NIEHS/EPA Children’s Environmental Health and Disease Prevention Research Centers at Dartmouth
Institution: Dartmouth College
Center Director: Margaret Karagas, Ph.D.
Project Period: July 2013 – June 2018
Project 1: Does arsenic exposure affect the immune system of pregnant women and their children?
Project 2: Can exposure to arsenic affect children’s growth and brain development?
Project 3: How does arsenic interfere with development to affect children’s health?
Keywords: Arsenic, Diet, Drinking Water, Epigenetics, Growth, Immune System, Microbiome, Preterm Birth
Arsenic is an element which is naturally occurring in well water in parts of the U.S. and is toxic to human health. Deposits of arsenic can be present in rocks and soil and people can ingest or inhale it through contaminated drinking water, food or air. Exposure to arsenic either in large amounts or in small amounts over time can cause skin lesions, cancer and other health problems. Despite the known health impacts of arsenic, the effect of arsenic exposure on child development is not yet known. The overall goals of this center are to better understand the impact of arsenic in drinking water and food on children's health, inform the public of how to minimize those risks and develop and strengthen ties with local communities to reduce the risk of environmental threats to children's health.
Project Abstract and Annual Reports: Children's Environmental Health & Disease Prevention Research Center at Dartmouth
Center Website: Children's Environmental Health and Disease Prevention Research Center at Dartmouth Exit
Project 1: Childhood Immune Function and Arsenic Exposure
Early life exposure to arsenic may result in dysregulation of the immune system. If the immune system is not functioning properly, the risk of infections, allergies and asthma may increase. The goal of this project is to assess the relationship of arsenic with maternal and infant immune system function. The focus is to understand whether exposure to arsenic in the first year of life through drinking water and food increases risk of infection during pregnancy or the infant's first year of life.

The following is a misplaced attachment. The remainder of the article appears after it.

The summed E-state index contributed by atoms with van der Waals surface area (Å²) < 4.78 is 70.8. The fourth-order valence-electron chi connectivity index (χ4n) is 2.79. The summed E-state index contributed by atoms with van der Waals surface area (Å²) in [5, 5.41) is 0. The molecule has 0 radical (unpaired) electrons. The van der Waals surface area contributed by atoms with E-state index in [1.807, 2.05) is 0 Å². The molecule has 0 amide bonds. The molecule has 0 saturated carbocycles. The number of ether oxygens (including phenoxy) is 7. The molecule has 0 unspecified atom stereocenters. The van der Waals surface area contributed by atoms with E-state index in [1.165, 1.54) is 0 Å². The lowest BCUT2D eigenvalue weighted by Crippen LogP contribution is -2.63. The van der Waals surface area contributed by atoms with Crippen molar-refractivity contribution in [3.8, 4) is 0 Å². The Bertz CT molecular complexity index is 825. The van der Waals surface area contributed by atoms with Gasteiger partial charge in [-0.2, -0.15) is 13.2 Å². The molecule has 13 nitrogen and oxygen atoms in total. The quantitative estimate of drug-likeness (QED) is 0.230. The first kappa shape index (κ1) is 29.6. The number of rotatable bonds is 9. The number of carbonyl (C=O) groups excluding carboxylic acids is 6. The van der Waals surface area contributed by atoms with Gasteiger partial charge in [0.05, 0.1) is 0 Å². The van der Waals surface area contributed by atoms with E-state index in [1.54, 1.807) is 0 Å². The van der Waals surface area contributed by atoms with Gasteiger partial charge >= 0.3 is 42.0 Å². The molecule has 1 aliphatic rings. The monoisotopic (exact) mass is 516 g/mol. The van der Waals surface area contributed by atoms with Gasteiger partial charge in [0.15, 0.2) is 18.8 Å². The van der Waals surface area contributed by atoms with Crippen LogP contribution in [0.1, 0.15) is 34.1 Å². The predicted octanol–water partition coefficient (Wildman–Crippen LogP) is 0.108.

Project Leaders: Margaret Karagas, Ph.D., Dartmouth College
Project 2: Water and Dietary Arsenic Exposure Related to Early Growth and Neurodevelopment
Diet is a significant source of arsenic for the general U.S. population, particularly children. The goal of this project is to identify foods commonly consumed during the first five years of life that contain arsenic, such as grapes, rice and apples. This study will then determine if there are important growth and developmental consequences of arsenic exposure for young children.
Project Leaders: Kathryn Cottingham, Ph.D., Dartmouth College
Project 3: Placental Biomarkers of Arsenic Exposure and Neurodevelopmental Outcome
There is strong evidence that environmental exposures during pregnancy contribute to health during childhood and continuing into adulthood. Identifying children at high disease risk early in life is critical to improving health outcomes. Biomarkers are important tools for early risk identification. A biomarker is a measurable characteristic or substance whose presence indicates disease or environmental exposure. This project will identify biomarkers in the placenta related to prenatal arsenic exposure and to poor health outcomes in children.
Project Leaders: Carmen Marsit, Ph.D., Dartmouth College